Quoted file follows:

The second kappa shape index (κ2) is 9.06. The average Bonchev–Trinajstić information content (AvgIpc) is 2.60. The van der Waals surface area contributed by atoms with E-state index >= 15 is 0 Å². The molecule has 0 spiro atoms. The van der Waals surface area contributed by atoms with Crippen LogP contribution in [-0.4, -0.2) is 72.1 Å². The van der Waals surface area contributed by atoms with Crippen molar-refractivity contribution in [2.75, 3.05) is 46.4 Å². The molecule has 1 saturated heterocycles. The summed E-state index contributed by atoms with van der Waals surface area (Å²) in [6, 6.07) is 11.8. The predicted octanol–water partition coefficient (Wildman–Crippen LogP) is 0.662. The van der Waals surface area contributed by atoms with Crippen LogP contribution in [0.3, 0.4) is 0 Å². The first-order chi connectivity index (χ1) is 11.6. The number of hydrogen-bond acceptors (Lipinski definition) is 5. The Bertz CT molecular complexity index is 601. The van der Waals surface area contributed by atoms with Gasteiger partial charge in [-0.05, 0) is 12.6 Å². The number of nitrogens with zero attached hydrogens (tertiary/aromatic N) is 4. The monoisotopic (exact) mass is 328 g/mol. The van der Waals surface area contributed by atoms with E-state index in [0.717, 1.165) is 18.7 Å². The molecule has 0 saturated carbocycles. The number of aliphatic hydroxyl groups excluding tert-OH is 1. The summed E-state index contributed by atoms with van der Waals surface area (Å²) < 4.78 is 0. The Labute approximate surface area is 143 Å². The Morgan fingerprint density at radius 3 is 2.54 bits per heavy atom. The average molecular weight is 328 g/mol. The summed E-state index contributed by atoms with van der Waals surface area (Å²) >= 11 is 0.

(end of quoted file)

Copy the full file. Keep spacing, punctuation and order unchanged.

The second kappa shape index (κ2) is 9.06. The average Bonchev–Trinajstić information content (AvgIpc) is 2.60. The van der Waals surface area contributed by atoms with E-state index >= 15 is 0 Å². The molecule has 0 spiro atoms. The van der Waals surface area contributed by atoms with Crippen LogP contribution in [-0.4, -0.2) is 72.1 Å². The van der Waals surface area contributed by atoms with Crippen molar-refractivity contribution in [2.75, 3.05) is 46.4 Å². The molecule has 1 saturated heterocycles. The summed E-state index contributed by atoms with van der Waals surface area (Å²) in [6, 6.07) is 11.8. The predicted octanol–water partition coefficient (Wildman–Crippen LogP) is 0.662. The van der Waals surface area contributed by atoms with Crippen LogP contribution in [0.3, 0.4) is 0 Å². The first-order chi connectivity index (χ1) is 11.6. The number of hydrogen-bond acceptors (Lipinski definition) is 5. The Bertz CT molecular complexity index is 601. The van der Waals surface area contributed by atoms with Gasteiger partial charge in [-0.05, 0) is 12.6 Å². The number of nitrogens with zero attached hydrogens (tertiary/aromatic N) is 4. The monoisotopic (exact) mass is 328 g/mol. The van der Waals surface area contributed by atoms with E-state index in [0.717, 1.165) is 18.7 Å². The molecule has 0 saturated carbocycles. The number of aliphatic hydroxyl groups excluding tert-OH is 1. The summed E-state index contributed by atoms with van der Waals surface area (Å²) < 4.78 is 0. The Labute approximate surface area is 143 Å². The Morgan fingerprint density at radius 3 is 2.54 bits per heavy atom. The average molecular weight is 328 g/mol. The summed E-state index contributed by atoms with van der Waals surface area (Å²) >= 11 is 0.